Sagehen Star: P-P Pitcher’s Real Life Game Theory

It’s not difficult to spot pitcher/first baseman Simon Rosenbaum PO ’16 on the field at a Pomona-Pitzer baseball game. At 6’6″, Rosenbaum easily stands out next to his teammates, and when he’s batting almost .500 and pitching shutout innings, you definitely will not miss him.

The star baseball player for P-P (8-3, 5-1 SCIAC) never lets such success get to his head, though.

“I have a lot of people I need to thank, so make sure you don’t miss any of them,” Rosenbaum said almost immediately when being interviewed.

Rosenbaum comes from a family of immigrants hailing from Israel and Serbia, and shared his unlikely path to baseball at the start of elementary school. 

“None of my parents knew anything about baseball,” Rosenbaum said. “It was only because my best friend from preschool and kindergarten taught me about baseball and introduced me to the sport that I became interested at all.”

It did not take long for Rosenbaum to flourish in the game. At just eleven, he was elected to the regional under-12 all-star team, while also playing soccer and basketball. Rosenbaum led the Los Altos High School baseball team to two berths in the Central California Section championship game and one title, while being named an All-League selection his junior and senior seasons. He additionally played three years of varsity basketball and was Los Altos’s Senior Athlete of the Year.

Despite his stature, Rosenbaum is convinced that the key to his success, and the most important part of the game, is mental rather than physical. When asked about his approach to the game, Rosenbaum looked down at the homework next to him.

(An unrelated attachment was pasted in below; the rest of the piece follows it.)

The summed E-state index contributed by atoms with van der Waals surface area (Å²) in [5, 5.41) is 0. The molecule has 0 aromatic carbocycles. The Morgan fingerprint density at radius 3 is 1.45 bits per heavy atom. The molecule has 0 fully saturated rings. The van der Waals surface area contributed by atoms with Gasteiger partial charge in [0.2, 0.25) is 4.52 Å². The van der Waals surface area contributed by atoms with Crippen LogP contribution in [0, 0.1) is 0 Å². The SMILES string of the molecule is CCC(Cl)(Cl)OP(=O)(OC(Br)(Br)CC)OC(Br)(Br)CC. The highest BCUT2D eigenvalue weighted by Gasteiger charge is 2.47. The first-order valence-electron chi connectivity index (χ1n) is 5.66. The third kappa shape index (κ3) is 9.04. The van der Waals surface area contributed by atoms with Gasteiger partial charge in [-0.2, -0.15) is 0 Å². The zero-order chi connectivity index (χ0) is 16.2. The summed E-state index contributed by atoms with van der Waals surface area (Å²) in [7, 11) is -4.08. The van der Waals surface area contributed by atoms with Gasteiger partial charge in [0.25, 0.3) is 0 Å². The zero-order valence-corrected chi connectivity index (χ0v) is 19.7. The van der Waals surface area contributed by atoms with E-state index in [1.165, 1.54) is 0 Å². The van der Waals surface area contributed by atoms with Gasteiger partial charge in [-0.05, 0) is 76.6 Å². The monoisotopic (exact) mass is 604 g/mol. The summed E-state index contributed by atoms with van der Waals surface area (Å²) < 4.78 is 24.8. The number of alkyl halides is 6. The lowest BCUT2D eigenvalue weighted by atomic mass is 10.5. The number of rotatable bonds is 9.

“You know, it’s a lot like game theory—real-life game theory,” Rosenbaum said. “I like to think about what the situation is dictating for our team and the other team, and what the best way is for us to play against that.”

Rosenbaum’s father coached his youth team, despite knowing almost nothing about the game of baseball. His dad always told him that the power of the mind was more dangerous than people thought and that to have the mental edge in the game is more important than anything else.

“[My dad’s] really a thinker, and he would remind our team that we need to always be aware of what’s going on,” Rosenbaum said. 

Rosenbaum remembered one particular moment when his dad had the team do the cha-cha dance out onto the field just to psych the opposing team out.

“I think the mental part of the game is really why I enjoy it still today,” Rosenbaum said. “I love how analytical it can be. People say I always overthink things, and in baseball I can finally put that to good use. It’s a chess match between the batter and the [pitcher], and if you know what he’s going to throw, you’re going to be successful.”

His teammates had nothing but the highest praise for Rosenbaum and noted his leadership qualities in particular.

“Simon leads by example,” pitcher Steven Glick PO ’17 said. “He sets big goals for himself and the team and consistently puts in a great deal of effort to do all of the little things right and ensure that we all achieve our goals. He really is a leader both on and off the field for our team.” 

Throughout his success, Rosenbaum says he relies on mentors and teammates to motivate him.

“I need to give a huge shoutout to my P-P and high school teammates as well as my club team coach, Donny Kadokawa, without whom I really couldn’t have done any of this,” Rosenbaum said.

As a Rawlings First-Team All-American and SCIAC Player of the Year, Rosenbaum is confident in his team’s ability to win a SCIAC championship this year. As for practices, Rosenbaum has his eye on the new Pomona Studio Arts building just past the right field fence. 

“I’m not sure if it’s possible, but I’m hoping to break some windows,” he said. 

Rosenbaum and his fellow Sagehens will take the field against the Whittier Poets in games Feb. 27 at 2:30 p.m. and Feb. 28 at 11 a.m. and 2:30 p.m. 

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